Acton Institute Powerblog Archives

Environmental Stewardship

Fifteen Theological Foundations of Stewardship from ‘A Biblical Perspective on Environmental Stewardship’

Since its publication in 2007, the Acton Institute’s Environmental Stewardship in the Judeo-Christian Tradition has been one go-to source for religious thought on environmental stewardship. The following list gathers information from “A Biblical Perspective on Environmental Stewardship,” an essay from the book that offers the Christian perspective on humanity’s place in nature. Continue Reading...

Samuel Gregg: Pope Francis’ Overreach Plagues the Encyclical

Samuel Gregg, director of research at the Acton Institute, recently wrote for The Federalist that the overreach by the Pope into a wide range of environmental issues plagues the text of the encyclical: Neither the pope nor the teaching authority he exercises is required to comment on every imaginable subject discussed in the public square, whether it is air-conditioning’s environmental impact, contemporary threats to plankton, the effect of synthetic agrotoxins on birds, or how dams affect animal migration (and, yes, all four are discussed in “Laudato Si”). Continue Reading...

The Pope’s Climate Confusion

In The American Spectator today, Ross Kaminsky critiques the economics behind Laudato Si’ and suggests that the pontiff’s ideas may do more harm than good. Let’s be clear: The pope is no fan of capitalism, of the rich countries of the northern hemisphere, or of economic rationality. Continue Reading...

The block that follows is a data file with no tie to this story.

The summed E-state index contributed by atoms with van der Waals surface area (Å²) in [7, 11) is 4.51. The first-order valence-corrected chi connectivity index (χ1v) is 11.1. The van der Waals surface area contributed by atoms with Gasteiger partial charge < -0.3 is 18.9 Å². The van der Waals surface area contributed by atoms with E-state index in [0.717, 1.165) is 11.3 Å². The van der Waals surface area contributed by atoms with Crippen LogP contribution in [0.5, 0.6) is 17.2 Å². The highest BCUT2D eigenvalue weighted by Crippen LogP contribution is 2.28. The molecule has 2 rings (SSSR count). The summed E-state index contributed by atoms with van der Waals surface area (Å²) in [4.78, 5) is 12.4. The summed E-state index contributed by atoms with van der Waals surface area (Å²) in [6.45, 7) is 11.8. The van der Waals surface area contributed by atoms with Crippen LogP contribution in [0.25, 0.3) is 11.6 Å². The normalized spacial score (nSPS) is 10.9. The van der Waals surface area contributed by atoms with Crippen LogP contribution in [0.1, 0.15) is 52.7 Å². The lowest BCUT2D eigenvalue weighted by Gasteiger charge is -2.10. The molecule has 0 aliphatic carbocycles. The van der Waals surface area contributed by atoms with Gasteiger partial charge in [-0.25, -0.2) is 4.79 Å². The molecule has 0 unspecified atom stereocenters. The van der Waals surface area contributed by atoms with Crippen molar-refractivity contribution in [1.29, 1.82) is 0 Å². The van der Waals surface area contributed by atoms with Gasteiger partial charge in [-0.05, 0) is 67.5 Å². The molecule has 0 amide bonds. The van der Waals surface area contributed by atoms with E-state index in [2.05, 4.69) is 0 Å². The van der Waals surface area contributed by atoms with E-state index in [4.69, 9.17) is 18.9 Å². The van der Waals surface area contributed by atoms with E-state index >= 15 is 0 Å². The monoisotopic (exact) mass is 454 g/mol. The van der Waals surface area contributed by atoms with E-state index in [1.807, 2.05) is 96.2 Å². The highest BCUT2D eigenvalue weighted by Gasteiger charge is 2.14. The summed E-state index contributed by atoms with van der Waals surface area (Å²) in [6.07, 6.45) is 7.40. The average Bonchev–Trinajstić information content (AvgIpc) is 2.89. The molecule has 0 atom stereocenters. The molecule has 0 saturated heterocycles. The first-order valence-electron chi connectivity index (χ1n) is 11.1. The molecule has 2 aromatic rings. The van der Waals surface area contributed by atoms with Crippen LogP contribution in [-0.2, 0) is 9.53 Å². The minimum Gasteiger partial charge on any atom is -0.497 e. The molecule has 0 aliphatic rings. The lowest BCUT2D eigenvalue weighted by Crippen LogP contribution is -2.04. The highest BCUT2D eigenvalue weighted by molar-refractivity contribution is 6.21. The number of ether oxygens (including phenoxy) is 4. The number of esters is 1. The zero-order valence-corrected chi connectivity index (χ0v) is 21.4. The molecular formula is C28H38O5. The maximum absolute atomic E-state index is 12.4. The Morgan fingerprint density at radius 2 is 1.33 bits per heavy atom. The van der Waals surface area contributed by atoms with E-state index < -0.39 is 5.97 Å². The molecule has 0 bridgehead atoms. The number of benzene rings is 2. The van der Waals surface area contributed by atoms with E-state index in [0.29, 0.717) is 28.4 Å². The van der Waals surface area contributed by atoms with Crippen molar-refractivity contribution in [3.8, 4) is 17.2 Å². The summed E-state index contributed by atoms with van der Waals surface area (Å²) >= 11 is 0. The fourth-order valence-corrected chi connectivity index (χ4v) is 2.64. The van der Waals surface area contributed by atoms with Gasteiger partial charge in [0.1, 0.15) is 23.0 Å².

Patriarch, Pope and a Bishop’s ‘Radical Ecology’

Met. John of Pergamon At the Vatican press conference on Thursday for the launch of Pope Francis’ enviromental encyclical, a high ranking Greek Orthodox bishop, Metropolitan John (Zizioulas) of Pergamon, said the document, titled Laudato Si in Latin or Praise be to You in English, comes at a “critical moment in human history” and will “undoubtedly have a worldwide effect on people’s consciousness.” He thanked the pope for “for raising his authoritative voice to draw the attention of the world to the urgent need to protect God’s creation from the damage we humans inflict on it with our behavior towards nature.” Zizioulas, an advocate of what he calls “Radical Ecology” (more on that below), was in Rome as the representative of Ecumenical Patriarch Bartholomew whose church for more than three decades  has taken to the bully pulpit of this ancient and oppressed see to advance Christian stewardship of the environment. Continue Reading...